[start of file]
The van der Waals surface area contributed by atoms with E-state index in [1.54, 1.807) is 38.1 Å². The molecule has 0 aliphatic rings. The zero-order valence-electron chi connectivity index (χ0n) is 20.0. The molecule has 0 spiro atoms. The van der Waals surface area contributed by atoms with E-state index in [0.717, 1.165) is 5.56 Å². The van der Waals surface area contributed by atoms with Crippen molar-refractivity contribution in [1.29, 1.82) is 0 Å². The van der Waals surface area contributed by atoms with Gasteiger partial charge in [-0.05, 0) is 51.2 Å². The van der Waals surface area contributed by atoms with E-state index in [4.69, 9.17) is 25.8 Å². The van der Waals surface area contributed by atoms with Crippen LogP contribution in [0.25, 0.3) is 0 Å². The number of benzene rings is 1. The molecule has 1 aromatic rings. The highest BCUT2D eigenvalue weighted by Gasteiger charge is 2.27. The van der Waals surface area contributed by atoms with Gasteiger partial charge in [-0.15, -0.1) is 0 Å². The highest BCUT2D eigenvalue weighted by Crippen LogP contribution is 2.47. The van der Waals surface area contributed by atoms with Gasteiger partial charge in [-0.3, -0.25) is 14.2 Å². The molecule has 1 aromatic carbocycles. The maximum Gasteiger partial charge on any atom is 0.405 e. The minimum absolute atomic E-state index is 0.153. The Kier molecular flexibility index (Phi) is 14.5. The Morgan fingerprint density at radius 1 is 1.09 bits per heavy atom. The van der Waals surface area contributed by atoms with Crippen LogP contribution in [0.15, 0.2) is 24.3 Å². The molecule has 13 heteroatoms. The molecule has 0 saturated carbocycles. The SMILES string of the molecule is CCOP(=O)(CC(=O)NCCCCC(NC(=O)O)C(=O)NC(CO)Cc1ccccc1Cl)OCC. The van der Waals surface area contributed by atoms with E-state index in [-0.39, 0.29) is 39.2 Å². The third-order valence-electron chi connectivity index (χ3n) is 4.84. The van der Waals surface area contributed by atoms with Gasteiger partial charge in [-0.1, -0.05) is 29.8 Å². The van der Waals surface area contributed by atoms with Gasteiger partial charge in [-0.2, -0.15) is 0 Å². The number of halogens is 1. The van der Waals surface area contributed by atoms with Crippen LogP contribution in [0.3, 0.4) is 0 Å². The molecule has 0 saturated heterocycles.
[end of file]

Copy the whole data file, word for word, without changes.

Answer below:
The van der Waals surface area contributed by atoms with E-state index in [1.54, 1.807) is 38.1 Å². The molecule has 0 aliphatic rings. The zero-order valence-electron chi connectivity index (χ0n) is 20.0. The molecule has 0 spiro atoms. The van der Waals surface area contributed by atoms with E-state index in [0.717, 1.165) is 5.56 Å². The van der Waals surface area contributed by atoms with Crippen molar-refractivity contribution in [1.29, 1.82) is 0 Å². The van der Waals surface area contributed by atoms with Gasteiger partial charge in [-0.05, 0) is 51.2 Å². The van der Waals surface area contributed by atoms with E-state index in [4.69, 9.17) is 25.8 Å². The van der Waals surface area contributed by atoms with Crippen LogP contribution in [0.25, 0.3) is 0 Å². The number of benzene rings is 1. The molecule has 1 aromatic rings. The highest BCUT2D eigenvalue weighted by Gasteiger charge is 2.27. The van der Waals surface area contributed by atoms with Gasteiger partial charge in [-0.15, -0.1) is 0 Å². The highest BCUT2D eigenvalue weighted by Crippen LogP contribution is 2.47. The van der Waals surface area contributed by atoms with Gasteiger partial charge in [-0.3, -0.25) is 14.2 Å². The molecule has 1 aromatic carbocycles. The maximum Gasteiger partial charge on any atom is 0.405 e. The minimum absolute atomic E-state index is 0.153. The Kier molecular flexibility index (Phi) is 14.5. The Morgan fingerprint density at radius 1 is 1.09 bits per heavy atom. The van der Waals surface area contributed by atoms with Crippen LogP contribution in [0.15, 0.2) is 24.3 Å². The molecule has 13 heteroatoms. The molecule has 0 saturated carbocycles. The SMILES string of the molecule is CCOP(=O)(CC(=O)NCCCCC(NC(=O)O)C(=O)NC(CO)Cc1ccccc1Cl)OCC. The van der Waals surface area contributed by atoms with E-state index in [-0.39, 0.29) is 39.2 Å². The third-order valence-electron chi connectivity index (χ3n) is 4.84. The van der Waals surface area contributed by atoms with Gasteiger partial charge in [-0.1, -0.05) is 29.8 Å². The van der Waals surface area contributed by atoms with Gasteiger partial charge in [-0.2, -0.15) is 0 Å². The number of halogens is 1. The van der Waals surface area contributed by atoms with Crippen LogP contribution in [0.3, 0.4) is 0 Å². The molecule has 0 saturated heterocycles.